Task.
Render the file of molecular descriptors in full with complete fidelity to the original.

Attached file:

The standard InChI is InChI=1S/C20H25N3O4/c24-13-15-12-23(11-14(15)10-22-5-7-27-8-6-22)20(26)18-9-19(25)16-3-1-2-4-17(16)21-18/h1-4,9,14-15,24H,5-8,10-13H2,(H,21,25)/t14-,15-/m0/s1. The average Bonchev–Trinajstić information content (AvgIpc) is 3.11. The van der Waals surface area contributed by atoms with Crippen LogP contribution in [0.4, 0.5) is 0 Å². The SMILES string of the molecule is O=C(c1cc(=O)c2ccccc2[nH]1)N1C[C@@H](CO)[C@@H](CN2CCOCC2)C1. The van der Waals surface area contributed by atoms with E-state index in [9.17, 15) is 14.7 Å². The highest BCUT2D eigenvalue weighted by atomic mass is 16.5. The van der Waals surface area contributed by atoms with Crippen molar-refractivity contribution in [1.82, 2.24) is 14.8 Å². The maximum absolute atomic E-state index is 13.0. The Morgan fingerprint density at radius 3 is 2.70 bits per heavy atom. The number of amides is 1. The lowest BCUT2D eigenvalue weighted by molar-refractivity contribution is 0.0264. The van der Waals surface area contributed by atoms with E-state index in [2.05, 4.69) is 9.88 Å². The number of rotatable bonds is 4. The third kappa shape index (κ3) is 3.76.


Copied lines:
The standard InChI is InChI=1S/C20H25N3O4/c24-13-15-12-23(11-14(15)10-22-5-7-27-8-6-22)20(26)18-9-19(25)16-3-1-2-4-17(16)21-18/h1-4,9,14-15,24H,5-8,10-13H2,(H,21,25)/t14-,15-/m0/s1. The average Bonchev–Trinajstić information content (AvgIpc) is 3.11. The van der Waals surface area contributed by atoms with Crippen LogP contribution in [0.4, 0.5) is 0 Å². The SMILES string of the molecule is O=C(c1cc(=O)c2ccccc2[nH]1)N1C[C@@H](CO)[C@@H](CN2CCOCC2)C1. The van der Waals surface area contributed by atoms with E-state index in [9.17, 15) is 14.7 Å². The highest BCUT2D eigenvalue weighted by atomic mass is 16.5. The van der Waals surface area contributed by atoms with Crippen molar-refractivity contribution in [1.82, 2.24) is 14.8 Å². The maximum absolute atomic E-state index is 13.0. The Morgan fingerprint density at radius 3 is 2.70 bits per heavy atom. The number of amides is 1. The lowest BCUT2D eigenvalue weighted by molar-refractivity contribution is 0.0264. The van der Waals surface area contributed by atoms with E-state index in [2.05, 4.69) is 9.88 Å². The number of rotatable bonds is 4. The third kappa shape index (κ3) is 3.76.